The Royal Forums Coat of Arms

Go Back   The Royal Forums > Reigning Houses > British Royals > British Royal History

Join The Royal Forums Today
Reply
 
Thread Tools Search this Thread Display Modes
 
  #1  
Old 02-17-2009, 04:33 PM
iowabelle's Avatar
Royal Highness
Royal Blogger, TRF Author
 
Join Date: Jul 2005
Location: Des Moines, United States
Posts: 2,405
Arthur, Prince of Wales, brother of Henry VIII (1486-1502)

I was doing a search on google and came across a reference to the discovery of the tomb of Prince Arthur, elder brother of Henry VIII. The archaeologists were planning to study the remains and hoping to discover the cause of the death of the young prince.

Do any of you RFers know the results, if any?
__________________

__________________
Reply With Quote
  #2  
Old 02-18-2009, 05:51 AM
Lumutqueen's Avatar
Imperial Majesty
Royal Blogger
 
Join Date: Aug 2007
Location: Carlton, York, United Kingdom
Posts: 17,167
Arthur died of possible consumption, diabetes or the mysterious sweating sickness and some modern theorists believe it was hantavirus.

An archeologist found it odd that when Prince Arthur was ill, he was sent to the cold ludlow castle. Historians say "He wasn't a strong character, unlike his younger brother. Could it be that his father was strong enough to see that the best interests of the Tudors were to be served by Henry Duke of York, rather than Arthur?"

People also suggest that Prince Arthur died of a genetic disease. Which could have been passed down to his nephews.

Source = Wikipedia.

Using ground-probing radar, they have pinpointed the final resting place of the first Tudor Prince of Wales below the limestone floor of Worcester Cathedral.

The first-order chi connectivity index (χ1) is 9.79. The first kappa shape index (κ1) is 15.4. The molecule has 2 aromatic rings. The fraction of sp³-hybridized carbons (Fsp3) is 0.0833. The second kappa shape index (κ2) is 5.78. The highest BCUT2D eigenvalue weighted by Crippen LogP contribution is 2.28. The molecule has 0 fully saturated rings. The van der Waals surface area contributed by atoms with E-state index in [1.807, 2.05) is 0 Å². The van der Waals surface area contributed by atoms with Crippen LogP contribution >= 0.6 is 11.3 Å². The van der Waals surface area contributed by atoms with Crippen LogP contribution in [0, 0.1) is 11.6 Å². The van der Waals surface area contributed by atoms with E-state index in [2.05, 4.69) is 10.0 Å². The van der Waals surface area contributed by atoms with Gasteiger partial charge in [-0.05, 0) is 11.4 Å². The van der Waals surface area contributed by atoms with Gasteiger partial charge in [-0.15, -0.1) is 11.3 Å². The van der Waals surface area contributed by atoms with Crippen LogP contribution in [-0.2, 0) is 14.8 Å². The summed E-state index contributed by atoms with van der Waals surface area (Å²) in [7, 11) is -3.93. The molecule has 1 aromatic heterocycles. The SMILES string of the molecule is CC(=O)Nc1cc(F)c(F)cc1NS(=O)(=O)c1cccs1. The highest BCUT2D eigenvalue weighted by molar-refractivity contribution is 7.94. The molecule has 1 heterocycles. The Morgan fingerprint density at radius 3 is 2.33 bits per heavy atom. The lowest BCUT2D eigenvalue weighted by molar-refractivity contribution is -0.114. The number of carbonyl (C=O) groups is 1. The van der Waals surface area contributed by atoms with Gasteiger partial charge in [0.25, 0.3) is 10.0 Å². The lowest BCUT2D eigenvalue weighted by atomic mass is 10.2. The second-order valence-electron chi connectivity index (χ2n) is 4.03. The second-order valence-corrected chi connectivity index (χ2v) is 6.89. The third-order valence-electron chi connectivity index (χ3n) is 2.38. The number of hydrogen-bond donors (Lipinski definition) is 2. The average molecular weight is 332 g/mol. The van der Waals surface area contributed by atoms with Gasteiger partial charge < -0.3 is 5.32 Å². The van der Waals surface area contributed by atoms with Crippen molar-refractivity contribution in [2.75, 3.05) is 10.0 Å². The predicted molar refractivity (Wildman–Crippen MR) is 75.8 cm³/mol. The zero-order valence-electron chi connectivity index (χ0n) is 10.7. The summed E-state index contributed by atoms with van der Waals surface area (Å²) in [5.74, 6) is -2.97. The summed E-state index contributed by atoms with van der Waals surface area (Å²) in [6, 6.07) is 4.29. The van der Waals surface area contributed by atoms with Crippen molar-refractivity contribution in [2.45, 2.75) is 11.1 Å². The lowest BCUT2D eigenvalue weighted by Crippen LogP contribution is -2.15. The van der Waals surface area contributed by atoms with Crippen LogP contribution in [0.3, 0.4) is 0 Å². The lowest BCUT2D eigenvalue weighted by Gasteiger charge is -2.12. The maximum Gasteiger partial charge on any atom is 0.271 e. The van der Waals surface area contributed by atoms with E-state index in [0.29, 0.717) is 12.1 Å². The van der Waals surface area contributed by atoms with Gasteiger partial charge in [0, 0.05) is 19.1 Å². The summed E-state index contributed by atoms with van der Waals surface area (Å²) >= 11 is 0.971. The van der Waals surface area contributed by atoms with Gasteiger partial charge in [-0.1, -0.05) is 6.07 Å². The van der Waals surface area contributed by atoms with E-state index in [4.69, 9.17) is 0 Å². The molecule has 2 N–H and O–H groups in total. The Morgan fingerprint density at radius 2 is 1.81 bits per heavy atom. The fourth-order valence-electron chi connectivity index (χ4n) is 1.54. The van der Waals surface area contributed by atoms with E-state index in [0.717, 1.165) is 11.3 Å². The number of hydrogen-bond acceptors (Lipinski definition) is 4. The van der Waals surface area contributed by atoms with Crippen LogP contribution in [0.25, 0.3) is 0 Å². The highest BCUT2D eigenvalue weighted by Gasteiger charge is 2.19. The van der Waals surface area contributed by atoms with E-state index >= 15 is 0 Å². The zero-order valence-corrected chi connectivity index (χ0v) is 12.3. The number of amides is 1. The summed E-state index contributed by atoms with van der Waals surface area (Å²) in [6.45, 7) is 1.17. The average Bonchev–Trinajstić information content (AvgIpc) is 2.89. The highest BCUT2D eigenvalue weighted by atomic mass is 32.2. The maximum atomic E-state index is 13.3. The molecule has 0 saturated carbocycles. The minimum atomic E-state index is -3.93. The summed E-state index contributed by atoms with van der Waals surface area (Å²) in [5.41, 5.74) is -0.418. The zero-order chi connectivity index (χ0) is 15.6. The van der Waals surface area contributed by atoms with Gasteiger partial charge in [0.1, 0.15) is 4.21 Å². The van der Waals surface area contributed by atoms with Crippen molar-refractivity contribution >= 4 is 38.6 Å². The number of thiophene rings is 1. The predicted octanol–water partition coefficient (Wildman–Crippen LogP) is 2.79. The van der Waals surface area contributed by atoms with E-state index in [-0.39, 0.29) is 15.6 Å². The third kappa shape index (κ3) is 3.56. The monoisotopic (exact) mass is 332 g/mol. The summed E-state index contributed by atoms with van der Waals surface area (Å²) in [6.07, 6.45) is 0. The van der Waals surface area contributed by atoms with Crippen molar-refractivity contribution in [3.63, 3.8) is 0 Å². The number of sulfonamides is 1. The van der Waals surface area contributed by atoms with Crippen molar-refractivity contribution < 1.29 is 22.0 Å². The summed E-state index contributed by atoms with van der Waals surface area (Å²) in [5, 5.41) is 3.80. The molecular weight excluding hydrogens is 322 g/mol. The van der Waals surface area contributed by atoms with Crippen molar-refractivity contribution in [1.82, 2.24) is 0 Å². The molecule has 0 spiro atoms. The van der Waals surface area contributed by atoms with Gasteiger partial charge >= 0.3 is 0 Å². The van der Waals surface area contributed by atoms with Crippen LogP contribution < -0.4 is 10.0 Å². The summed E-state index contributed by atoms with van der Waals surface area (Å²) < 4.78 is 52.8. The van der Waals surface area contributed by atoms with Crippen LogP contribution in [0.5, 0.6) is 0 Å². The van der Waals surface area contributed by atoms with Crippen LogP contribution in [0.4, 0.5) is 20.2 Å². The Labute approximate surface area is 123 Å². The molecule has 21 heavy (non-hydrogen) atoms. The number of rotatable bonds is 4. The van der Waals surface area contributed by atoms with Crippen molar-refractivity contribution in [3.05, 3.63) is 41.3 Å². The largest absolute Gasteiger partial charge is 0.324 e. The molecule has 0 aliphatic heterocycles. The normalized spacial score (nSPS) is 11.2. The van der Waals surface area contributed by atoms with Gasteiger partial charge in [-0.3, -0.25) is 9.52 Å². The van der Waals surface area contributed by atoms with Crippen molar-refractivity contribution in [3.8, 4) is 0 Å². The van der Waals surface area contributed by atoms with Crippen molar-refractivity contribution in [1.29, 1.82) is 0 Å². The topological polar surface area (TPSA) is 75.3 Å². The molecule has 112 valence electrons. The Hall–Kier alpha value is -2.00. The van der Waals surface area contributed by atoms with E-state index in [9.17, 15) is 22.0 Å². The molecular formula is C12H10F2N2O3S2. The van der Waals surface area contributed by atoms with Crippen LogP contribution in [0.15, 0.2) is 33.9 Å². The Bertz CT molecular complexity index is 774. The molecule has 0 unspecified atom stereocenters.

The researchers believe the discovery could help identify the "sweating sickness" that killed the heir to the Tudor dynasty 500 years ago.
The researchers hope to use an endoscope to examine Prince Arthur's grave without disturbing the remains.
Radar located a likely tomb under the floor several feet from the prince's tomb chest, which was built 20 years after his death. The radar revealed that the soil had been infilled, but not whether there were any remains inside.
Details of the grave will be presented this week at Cheltenham Science Festival, sponsored by The Daily Telegraph.

Source = The Daily Telegraph.

x
__________________

__________________
We Will Remember Them.
Reply With Quote
  #3  
Old 02-18-2009, 01:09 PM
Kotroman's Avatar
Nobility
 
Join Date: Jan 2009
Location: -, Bosnia and Herzegovina
Posts: 464
Quote:
Originally Posted by lumutqueen View Post
An archeologist found it odd that when Prince Arthur was ill, he was sent to the cold ludlow castle. Historians say "He wasn't a strong character, unlike his younger brother. Could it be that his father was strong enough to see that the best interests of the Tudors were to be served by Henry Duke of York, rather than Arthur?"

This theory is unconvincing. First, I doubt that Henry VII was so cruel. Furthermore, having as much sons as possible (regardless of their health) was better than having only one son. Also, if Henry VII wanted to eliminate his older son, he wouldn't have spent so much time contracting marriage between Arthur and Catherine. Arthur's death brought Henry problems over Catherine's dowry and pension - she would've moved back to Castile along with her dowry and he would still need to send her pension until she remarries, and we all know that Henry VII was not a generous person. Arthur's death couldn't have brought any benefit to Henry VII.
__________________
Reply With Quote
  #4  
Old 03-30-2009, 07:24 PM
Lady Laura's Avatar
Commoner
 
Join Date: Oct 2007
Location: St. John's, Canada
Posts: 25
Henry vii was very close to Arthur, moreso than to Henry, I do believe he wanted the plate of Catherine to be used though.
__________________
Reply With Quote
  #5  
Old 03-30-2009, 10:21 PM
Grace Angel's Avatar
Nobility
 
Join Date: Dec 2008
Location: Iowa, United States
Posts: 462
Yes, Henry VII was always cheap. His cheapness towards Catharine after Arthur's death was so bad. But Arthur's death was natural and tragic, although it's a shame that he didn't live. England would have been different, that's for sure. Arthur and Catharine would remained married too, I don't think he would have divorced her.